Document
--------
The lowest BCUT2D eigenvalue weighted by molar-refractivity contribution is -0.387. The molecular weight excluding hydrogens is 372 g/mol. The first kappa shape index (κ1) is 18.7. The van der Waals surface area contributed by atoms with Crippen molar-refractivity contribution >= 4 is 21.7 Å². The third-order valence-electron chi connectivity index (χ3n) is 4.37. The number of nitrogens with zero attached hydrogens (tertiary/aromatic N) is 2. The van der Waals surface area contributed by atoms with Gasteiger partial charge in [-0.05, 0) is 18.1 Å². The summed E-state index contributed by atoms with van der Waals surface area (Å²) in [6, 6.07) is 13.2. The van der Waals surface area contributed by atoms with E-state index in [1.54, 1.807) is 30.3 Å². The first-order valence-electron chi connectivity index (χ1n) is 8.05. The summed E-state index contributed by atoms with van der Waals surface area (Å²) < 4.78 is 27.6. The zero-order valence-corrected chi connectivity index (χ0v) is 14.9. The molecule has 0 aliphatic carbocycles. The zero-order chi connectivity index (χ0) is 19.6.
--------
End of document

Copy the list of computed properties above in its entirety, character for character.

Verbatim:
The lowest BCUT2D eigenvalue weighted by molar-refractivity contribution is -0.387. The molecular weight excluding hydrogens is 372 g/mol. The first kappa shape index (κ1) is 18.7. The van der Waals surface area contributed by atoms with Crippen molar-refractivity contribution >= 4 is 21.7 Å². The third-order valence-electron chi connectivity index (χ3n) is 4.37. The number of nitrogens with zero attached hydrogens (tertiary/aromatic N) is 2. The van der Waals surface area contributed by atoms with Gasteiger partial charge in [-0.05, 0) is 18.1 Å². The summed E-state index contributed by atoms with van der Waals surface area (Å²) in [6, 6.07) is 13.2. The van der Waals surface area contributed by atoms with E-state index in [1.54, 1.807) is 30.3 Å². The first-order valence-electron chi connectivity index (χ1n) is 8.05. The summed E-state index contributed by atoms with van der Waals surface area (Å²) < 4.78 is 27.6. The zero-order valence-corrected chi connectivity index (χ0v) is 14.9. The molecule has 0 aliphatic carbocycles. The zero-order chi connectivity index (χ0) is 19.6.